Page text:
Largely there was nothing new in the statement made by Mr. Jethmalani. If one looks at the much-trumpeted four-point formula of Pakistan President, General Musharraf, it was a climb down from Pakistan’s stated position on Kashmir. In many words, the formula was a ‘compromise. That had received assent from a section of the Hurriyat leaders. Some of them to this day look at the formula as the only way forward.
In 2004 when Musharraf had shared the formula with Kashmir leaders contrarily, Geelani had opted out of the loop. He had opposed the formula. Moreover, denounced it as ‘cheating Kashmiris of the right to self-determination’. The statement attributed to Jethmalani put none other than Geelani in the dock and whipped up a controversy not of his making. Despite Jethmalani, denying the statement about Geelani attributed to him it called for a three thousand-word article by Altaf Ahmed Shah, chief of public relations of APHC (G) to recount minute to minute engagement of Syed Ali Geelani with Jethmalani and tell people nothing behind the scene had happened.
Engagement of Kashmir leadership with any leader from New Delhi has not raised dust for the first time. There are many such instances. In fact, the political history from 1947 is replete with such instances. Question is why do such engagements raise dust or leave behind a trail of dust. Is it trust deficit between leadership and the people? Or these meeting take place without well defined rules of engagement. More than anything else, it is for lack well defined rules of engagement that cast doubts on these meetings and these end up leaving behind nothing but a trail of dust and controversies.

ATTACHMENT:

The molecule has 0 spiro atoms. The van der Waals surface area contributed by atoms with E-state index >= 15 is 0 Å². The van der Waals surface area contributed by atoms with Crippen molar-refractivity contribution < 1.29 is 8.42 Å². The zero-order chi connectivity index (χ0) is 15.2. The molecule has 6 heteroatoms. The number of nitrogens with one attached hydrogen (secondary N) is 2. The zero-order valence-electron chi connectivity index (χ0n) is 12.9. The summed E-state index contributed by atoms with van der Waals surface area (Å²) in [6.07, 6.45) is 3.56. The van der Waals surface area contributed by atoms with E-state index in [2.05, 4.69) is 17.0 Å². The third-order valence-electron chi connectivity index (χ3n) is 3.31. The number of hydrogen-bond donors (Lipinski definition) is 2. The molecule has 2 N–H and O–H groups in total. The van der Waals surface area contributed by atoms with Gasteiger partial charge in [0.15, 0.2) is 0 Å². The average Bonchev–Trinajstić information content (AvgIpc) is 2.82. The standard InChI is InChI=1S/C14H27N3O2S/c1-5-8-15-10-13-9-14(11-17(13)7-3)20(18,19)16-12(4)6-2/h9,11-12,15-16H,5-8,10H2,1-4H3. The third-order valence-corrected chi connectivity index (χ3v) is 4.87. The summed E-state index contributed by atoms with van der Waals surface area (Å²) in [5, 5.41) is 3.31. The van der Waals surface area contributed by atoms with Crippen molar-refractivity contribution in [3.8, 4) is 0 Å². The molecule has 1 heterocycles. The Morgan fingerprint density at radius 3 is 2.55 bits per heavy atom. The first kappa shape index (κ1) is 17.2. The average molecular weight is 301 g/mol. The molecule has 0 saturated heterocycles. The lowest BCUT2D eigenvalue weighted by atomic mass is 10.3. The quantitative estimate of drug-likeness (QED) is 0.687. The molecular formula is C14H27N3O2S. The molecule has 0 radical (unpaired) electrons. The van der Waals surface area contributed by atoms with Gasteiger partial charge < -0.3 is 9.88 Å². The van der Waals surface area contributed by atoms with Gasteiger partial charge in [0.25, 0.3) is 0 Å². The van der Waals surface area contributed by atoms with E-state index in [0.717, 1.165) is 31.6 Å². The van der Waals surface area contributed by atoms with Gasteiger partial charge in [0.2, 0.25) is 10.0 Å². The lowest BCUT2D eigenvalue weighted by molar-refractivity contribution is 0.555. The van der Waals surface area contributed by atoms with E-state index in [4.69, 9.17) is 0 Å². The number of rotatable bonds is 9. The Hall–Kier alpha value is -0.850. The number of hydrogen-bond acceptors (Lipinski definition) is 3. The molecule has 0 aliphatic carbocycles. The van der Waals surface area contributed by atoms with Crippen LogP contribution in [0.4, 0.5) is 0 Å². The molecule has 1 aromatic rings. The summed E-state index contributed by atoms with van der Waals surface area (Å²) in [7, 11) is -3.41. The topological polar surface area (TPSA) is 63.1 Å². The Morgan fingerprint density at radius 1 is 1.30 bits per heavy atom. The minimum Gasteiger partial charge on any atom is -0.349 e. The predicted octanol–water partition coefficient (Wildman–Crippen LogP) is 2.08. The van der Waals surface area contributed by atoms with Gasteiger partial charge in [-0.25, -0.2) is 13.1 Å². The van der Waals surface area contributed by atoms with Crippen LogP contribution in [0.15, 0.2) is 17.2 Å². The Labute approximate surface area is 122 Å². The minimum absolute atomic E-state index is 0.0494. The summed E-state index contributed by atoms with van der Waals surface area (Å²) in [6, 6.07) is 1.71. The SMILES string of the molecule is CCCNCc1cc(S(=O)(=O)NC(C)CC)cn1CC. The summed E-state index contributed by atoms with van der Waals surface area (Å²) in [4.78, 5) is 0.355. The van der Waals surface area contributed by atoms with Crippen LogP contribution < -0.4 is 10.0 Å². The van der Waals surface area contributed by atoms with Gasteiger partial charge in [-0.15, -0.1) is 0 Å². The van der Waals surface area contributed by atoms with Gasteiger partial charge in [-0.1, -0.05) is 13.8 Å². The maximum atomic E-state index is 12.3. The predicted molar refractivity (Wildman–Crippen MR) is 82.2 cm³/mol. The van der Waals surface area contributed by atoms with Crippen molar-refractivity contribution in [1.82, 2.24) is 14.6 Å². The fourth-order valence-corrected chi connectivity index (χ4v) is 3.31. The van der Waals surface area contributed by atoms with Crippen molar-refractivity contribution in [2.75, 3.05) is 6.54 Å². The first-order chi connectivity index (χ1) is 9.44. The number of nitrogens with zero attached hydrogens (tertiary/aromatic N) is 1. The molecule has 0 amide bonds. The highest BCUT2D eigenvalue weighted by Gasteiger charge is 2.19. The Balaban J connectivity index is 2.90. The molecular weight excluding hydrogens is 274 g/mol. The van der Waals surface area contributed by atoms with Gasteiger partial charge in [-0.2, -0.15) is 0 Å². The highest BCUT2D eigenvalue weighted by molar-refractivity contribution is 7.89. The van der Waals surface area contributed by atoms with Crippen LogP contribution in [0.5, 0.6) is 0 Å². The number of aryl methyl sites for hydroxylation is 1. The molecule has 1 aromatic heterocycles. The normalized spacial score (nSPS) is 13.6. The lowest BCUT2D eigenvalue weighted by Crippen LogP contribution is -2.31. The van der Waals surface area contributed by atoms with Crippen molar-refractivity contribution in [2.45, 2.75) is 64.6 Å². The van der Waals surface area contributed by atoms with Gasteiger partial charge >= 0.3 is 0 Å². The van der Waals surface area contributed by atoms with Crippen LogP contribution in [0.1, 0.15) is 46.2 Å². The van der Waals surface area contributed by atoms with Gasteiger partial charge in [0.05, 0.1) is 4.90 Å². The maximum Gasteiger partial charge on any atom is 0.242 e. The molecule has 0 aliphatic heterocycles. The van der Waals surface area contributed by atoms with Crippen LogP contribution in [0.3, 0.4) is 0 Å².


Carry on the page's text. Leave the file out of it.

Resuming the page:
It is tell-tale story. What happens during these engagements whether held at the individual level or at the state level. These meetings have a set pattern; recounting agonized stories of human rights violations in the state and eek a word or two of sympathy from the other side, whether it is Chairman Kashmir Committee, an interlocutor or man at top in the government. Much before its fragmentation the Hurriyat Conference entered into engagement with New Delhi through various government agencies and interlocutors. These engagements over a decade culminated in the Hurriyat (M) getting a photo-ops with N.D.A leaders including Lal Kishen Advani. It is not possible to recount in this column Advanis take on these talks as contained in chapter ‘Dealing with Kashmir’ in his autobiography My Country My Life but one thing become evident that it was human rights situation and prisoners that had topped the agenda. However, the NDA government succeeded in taking sting out of the Hurriyat (M), “brought change, and thought on the ground”.
The highest engagement that a faction of Kashmir leadership in the recent history had with New Delhi was with Prime Minister, Manmohan Singh during 2005. It is case in point why this engagement brought no concrete results to the fore but only left a trail of dust behind that the Hurriyat Conference (M) is chasing to this day.